Excellent Cherrytree Park nature homes solutions with cherrytreepark.co.uk: Our Park is just the place for the quiet life sought after by the retired and semi-retired population. We are security gated for peace of mind. Easy access to motorways giving connection to all major towns such as Stirling, Falkirk, Glasgow and Edinburgh. We are delighted to present Park Homes at Cherrytree Park. Each of the new homes are sourced from well know and respected manufacturers. All the homes are finished to a high standard and include double-glazing, central heating, high levels of insulation and tiled roofs. Find even more information Park Homes at Cherrytree.
Ground rent gives the home owner the right to have their home situated on the plot in the park. Each home has a mono block driveway. Guests are asked to park in the main car park. CAN I RENT OUT MY PROPERTY? No, at Cherrytree Park, Denny we do not allow our residents to sublet. Our aim is to ensure that we have liked minded residents on our park at all times for the benefit of everyone. ARE THERE ANY PARK RULES? Yes, at Cherrytree Park we have a set of park rules which are for the benefit of all our owners and are provided to ensure that everyone is aware of their responsibilities and can live peacefully.
You can go inside the Kelpies on a guided tour from the Visitor Centre. If you’re wondering if you can go inside the Kelpies, the answer is yes. But, it has to be with a guide. Booking tickets online is recommended as it does tend to sell out on weekends and nice sunny days. But, you can also book a tour through the visitor centre itself too. Tickets cost £7.50 in the summer for adults and £6.50 for concessions and the tours last 30 minutes from April – September. In Winter (October – March) tours are slightly shorter at 20 minutes and go down to £6 with concessions being £5. There are group ticket options also available. Click here for more information and how to book.
Is it worth going into Stirling Castle? Yes, Stirling Castle is definitely worth a visit for anyone interested in Scottish history, architecture, and culture. It is one of the largest and most important castles in Scotland, with a rich and fascinating history that spans hundreds of years. Built on a rocky outcrop overlooking the city of Stirling, the castle has been an important strategic site since ancient times. It was a royal residence and fortress for many Scottish monarchs, including Mary Queen of Scots, and played a key role in several historic battles, including the Wars of Scottish Independence.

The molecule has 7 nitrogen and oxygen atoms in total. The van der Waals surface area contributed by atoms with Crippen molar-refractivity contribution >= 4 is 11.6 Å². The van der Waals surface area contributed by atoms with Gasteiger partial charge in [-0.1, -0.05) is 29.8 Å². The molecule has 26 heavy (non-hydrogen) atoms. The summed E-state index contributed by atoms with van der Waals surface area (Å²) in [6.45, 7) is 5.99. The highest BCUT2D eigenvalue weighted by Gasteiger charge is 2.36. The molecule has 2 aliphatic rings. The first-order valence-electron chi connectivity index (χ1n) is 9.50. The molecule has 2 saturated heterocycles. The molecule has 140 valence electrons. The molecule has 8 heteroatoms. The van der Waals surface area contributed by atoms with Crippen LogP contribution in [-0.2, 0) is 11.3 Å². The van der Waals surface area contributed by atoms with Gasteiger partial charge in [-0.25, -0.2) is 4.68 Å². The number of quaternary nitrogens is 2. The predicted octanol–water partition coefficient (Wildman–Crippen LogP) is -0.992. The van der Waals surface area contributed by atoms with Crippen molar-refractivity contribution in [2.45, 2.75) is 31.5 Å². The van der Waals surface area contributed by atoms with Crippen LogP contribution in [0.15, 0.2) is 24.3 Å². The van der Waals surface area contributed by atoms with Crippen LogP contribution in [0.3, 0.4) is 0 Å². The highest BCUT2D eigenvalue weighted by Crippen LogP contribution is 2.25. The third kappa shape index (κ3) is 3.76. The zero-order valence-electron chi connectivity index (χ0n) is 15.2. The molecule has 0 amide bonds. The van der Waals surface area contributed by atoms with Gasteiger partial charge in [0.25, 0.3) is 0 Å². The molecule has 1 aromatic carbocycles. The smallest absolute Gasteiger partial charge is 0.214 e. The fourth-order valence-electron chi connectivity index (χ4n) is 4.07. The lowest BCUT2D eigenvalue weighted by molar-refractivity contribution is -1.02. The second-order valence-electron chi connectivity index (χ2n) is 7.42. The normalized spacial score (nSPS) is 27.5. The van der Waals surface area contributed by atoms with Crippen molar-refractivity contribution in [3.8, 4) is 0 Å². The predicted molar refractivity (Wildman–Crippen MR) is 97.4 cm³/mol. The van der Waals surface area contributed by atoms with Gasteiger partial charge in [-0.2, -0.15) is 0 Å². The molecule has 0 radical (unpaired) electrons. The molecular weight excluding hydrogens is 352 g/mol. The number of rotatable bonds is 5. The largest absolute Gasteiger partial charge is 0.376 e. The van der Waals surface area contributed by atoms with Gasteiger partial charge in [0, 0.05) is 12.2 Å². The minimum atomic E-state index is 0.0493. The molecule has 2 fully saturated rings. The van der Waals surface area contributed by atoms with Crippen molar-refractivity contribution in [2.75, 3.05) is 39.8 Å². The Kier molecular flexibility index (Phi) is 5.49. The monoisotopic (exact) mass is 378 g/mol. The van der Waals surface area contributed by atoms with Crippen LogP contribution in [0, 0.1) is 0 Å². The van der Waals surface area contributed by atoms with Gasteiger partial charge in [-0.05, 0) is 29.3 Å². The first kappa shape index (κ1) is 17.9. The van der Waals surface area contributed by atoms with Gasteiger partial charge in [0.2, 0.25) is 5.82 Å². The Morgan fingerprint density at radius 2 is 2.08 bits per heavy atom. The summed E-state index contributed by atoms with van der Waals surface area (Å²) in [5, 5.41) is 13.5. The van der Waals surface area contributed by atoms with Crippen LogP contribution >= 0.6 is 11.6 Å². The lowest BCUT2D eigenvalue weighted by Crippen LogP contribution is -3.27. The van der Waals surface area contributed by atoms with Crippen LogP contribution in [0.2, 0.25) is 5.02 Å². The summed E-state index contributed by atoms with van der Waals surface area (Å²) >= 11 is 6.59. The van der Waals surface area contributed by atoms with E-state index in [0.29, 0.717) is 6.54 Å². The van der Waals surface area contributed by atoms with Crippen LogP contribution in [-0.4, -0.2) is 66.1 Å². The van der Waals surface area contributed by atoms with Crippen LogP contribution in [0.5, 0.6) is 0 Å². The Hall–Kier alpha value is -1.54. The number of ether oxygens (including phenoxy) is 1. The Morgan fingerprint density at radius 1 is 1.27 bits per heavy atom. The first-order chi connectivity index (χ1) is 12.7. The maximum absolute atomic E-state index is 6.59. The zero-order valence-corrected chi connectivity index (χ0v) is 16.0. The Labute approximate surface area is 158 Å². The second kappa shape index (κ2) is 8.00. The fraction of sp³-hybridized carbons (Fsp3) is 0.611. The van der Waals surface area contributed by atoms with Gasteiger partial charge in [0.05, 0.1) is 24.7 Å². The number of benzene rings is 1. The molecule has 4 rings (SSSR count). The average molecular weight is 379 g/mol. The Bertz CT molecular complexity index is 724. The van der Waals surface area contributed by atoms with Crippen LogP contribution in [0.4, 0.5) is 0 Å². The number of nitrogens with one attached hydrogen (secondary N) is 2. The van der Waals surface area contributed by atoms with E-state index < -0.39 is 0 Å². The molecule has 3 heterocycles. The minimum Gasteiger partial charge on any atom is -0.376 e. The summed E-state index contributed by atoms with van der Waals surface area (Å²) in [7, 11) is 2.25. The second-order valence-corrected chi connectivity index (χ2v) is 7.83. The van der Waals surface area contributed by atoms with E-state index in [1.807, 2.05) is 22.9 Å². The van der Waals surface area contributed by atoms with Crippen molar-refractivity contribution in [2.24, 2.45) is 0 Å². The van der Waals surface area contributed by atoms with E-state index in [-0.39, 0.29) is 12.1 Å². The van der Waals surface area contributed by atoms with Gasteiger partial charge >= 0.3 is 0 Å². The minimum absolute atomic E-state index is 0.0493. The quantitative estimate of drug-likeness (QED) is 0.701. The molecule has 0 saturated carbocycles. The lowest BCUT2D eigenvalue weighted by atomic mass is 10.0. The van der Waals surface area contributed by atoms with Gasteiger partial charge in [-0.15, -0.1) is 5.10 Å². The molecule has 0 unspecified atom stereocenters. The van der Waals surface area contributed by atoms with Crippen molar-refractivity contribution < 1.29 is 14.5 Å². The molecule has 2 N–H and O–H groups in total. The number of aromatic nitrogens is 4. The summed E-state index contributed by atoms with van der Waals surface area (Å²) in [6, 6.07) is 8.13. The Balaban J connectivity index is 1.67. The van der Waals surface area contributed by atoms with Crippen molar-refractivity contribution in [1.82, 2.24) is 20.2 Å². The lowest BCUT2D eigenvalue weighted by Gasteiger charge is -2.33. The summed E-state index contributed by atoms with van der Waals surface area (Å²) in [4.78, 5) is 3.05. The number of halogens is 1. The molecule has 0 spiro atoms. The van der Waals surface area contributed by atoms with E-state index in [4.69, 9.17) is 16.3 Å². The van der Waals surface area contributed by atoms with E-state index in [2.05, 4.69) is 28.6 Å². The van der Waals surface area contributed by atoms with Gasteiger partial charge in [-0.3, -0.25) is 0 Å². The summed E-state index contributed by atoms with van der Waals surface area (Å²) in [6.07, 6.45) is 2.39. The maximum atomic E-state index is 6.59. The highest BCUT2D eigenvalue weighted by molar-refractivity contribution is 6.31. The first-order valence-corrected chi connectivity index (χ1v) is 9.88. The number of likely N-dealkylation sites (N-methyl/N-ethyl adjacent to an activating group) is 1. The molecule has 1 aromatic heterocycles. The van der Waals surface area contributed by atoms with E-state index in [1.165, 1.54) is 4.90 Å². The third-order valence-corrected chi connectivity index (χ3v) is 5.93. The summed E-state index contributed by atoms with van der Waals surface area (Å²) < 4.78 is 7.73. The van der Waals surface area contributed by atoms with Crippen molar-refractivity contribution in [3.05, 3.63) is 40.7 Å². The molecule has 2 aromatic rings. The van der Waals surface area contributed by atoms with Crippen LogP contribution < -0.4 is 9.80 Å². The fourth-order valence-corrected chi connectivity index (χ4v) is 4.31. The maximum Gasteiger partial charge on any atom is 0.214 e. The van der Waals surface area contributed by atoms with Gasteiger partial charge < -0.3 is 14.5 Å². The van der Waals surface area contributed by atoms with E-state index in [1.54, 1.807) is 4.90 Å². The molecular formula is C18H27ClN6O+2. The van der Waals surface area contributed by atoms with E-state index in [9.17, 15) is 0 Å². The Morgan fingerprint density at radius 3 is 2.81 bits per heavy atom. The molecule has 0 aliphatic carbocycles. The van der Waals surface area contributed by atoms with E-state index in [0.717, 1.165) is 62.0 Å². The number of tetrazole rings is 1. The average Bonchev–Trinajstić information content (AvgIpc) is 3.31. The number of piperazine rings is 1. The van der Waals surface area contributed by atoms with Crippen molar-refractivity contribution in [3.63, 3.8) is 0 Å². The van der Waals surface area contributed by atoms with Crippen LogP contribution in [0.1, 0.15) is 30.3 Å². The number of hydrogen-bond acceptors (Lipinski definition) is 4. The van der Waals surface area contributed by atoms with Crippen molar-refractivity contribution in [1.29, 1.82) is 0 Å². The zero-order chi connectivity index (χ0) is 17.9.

The total budget for the Millennium Link was £84.5m, £32m of which came from lottery funds. By far the largest single element, £17.5m, was spent tackling the problem that had first been encountered in the 1820s: how to bring the two canals together. The site of the original flight of 11 locks had been redeveloped, and while 11 locks might have been an acceptable solution for professional boatmen in the early 1800s, it was hardly likely to be attractive to the leisure sailors of today. The solution is the Falkirk Wheel. Boats approaching from the higher Union Canal now use a new length of waterway before descending through two locks. They then progress through a new 168m long tunnel that emerges at the start of a 104m concrete aqueduct. The far end of this opens directly into the upper of the two “gondolas” of the Falkirk Wheel.
The Kelpies were commissioned as part of a larger project called The Helix, which aims to create a new parkland space and visitor attraction in Falkirk. The sculptures were created using cutting-edge technology and construction techniques, taking more than six years to design and build. The sculptures themselves were designed to represent the kelpie, with their towering size and flowing mane reminiscent of the power and grace of a wild horse. The sculptures are made of steel, with intricate detailing and a reflective surface that changes with the light and weather. Read more info at Park Homes at Cherrytree.
The Kelpies are a legend that has been spoken about for centuries in the folklore of Scotland and are often seen as evil creatures and demons. The name Kelpie comes from the Gaelic ‘cailpeach’ or ‘colpach’ which means heifer or colt. Pretty much any body of water in the country has a story that includes them, the most famous of these is Loch Ness. They are often referred as Water Kelpies as they are shape-shifting malevolent spirits that live inside the rivers, lochs, and streams of Scotland.